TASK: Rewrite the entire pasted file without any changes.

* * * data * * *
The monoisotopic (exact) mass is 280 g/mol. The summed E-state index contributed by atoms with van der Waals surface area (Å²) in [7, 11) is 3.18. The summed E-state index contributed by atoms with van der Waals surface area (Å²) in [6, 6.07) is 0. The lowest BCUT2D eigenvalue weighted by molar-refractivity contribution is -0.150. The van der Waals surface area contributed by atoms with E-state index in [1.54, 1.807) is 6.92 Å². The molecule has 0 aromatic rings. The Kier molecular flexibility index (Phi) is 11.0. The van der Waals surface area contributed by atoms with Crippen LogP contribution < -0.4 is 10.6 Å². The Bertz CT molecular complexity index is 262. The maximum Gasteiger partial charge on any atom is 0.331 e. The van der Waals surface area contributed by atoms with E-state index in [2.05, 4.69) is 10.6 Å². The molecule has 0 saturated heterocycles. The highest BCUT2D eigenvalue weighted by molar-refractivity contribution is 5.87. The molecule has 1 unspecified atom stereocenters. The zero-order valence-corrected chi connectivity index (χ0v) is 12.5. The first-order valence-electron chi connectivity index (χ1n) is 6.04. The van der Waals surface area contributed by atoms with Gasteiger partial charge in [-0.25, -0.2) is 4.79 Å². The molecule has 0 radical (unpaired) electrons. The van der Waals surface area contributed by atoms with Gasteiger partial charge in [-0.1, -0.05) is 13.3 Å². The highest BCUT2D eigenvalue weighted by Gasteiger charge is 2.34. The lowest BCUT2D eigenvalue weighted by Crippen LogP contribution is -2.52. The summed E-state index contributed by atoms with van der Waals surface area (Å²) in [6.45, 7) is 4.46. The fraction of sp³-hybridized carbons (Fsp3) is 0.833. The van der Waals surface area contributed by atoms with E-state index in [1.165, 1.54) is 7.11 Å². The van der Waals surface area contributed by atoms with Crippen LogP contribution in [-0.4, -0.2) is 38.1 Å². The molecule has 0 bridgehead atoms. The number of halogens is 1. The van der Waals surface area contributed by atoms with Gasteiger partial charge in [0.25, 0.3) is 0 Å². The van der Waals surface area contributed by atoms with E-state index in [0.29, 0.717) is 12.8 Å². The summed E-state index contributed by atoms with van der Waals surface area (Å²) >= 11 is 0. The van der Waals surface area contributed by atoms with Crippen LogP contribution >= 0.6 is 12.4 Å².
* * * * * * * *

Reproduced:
The monoisotopic (exact) mass is 280 g/mol. The summed E-state index contributed by atoms with van der Waals surface area (Å²) in [7, 11) is 3.18. The summed E-state index contributed by atoms with van der Waals surface area (Å²) in [6, 6.07) is 0. The lowest BCUT2D eigenvalue weighted by molar-refractivity contribution is -0.150. The van der Waals surface area contributed by atoms with E-state index in [1.54, 1.807) is 6.92 Å². The molecule has 0 aromatic rings. The Kier molecular flexibility index (Phi) is 11.0. The van der Waals surface area contributed by atoms with Crippen LogP contribution < -0.4 is 10.6 Å². The Bertz CT molecular complexity index is 262. The maximum Gasteiger partial charge on any atom is 0.331 e. The van der Waals surface area contributed by atoms with E-state index in [2.05, 4.69) is 10.6 Å². The molecule has 0 saturated heterocycles. The highest BCUT2D eigenvalue weighted by molar-refractivity contribution is 5.87. The molecule has 1 unspecified atom stereocenters. The zero-order valence-corrected chi connectivity index (χ0v) is 12.5. The first-order valence-electron chi connectivity index (χ1n) is 6.04. The van der Waals surface area contributed by atoms with Gasteiger partial charge in [-0.25, -0.2) is 4.79 Å². The molecule has 0 radical (unpaired) electrons. The van der Waals surface area contributed by atoms with Gasteiger partial charge in [-0.1, -0.05) is 13.3 Å². The highest BCUT2D eigenvalue weighted by Gasteiger charge is 2.34. The lowest BCUT2D eigenvalue weighted by Crippen LogP contribution is -2.52. The summed E-state index contributed by atoms with van der Waals surface area (Å²) in [6.45, 7) is 4.46. The fraction of sp³-hybridized carbons (Fsp3) is 0.833. The van der Waals surface area contributed by atoms with E-state index in [1.165, 1.54) is 7.11 Å². The van der Waals surface area contributed by atoms with Crippen LogP contribution in [-0.4, -0.2) is 38.1 Å². The molecule has 0 bridgehead atoms. The number of halogens is 1. The van der Waals surface area contributed by atoms with Gasteiger partial charge in [0.25, 0.3) is 0 Å². The van der Waals surface area contributed by atoms with E-state index in [0.29, 0.717) is 12.8 Å². The summed E-state index contributed by atoms with van der Waals surface area (Å²) >= 11 is 0. The van der Waals surface area contributed by atoms with Crippen LogP contribution >= 0.6 is 12.4 Å².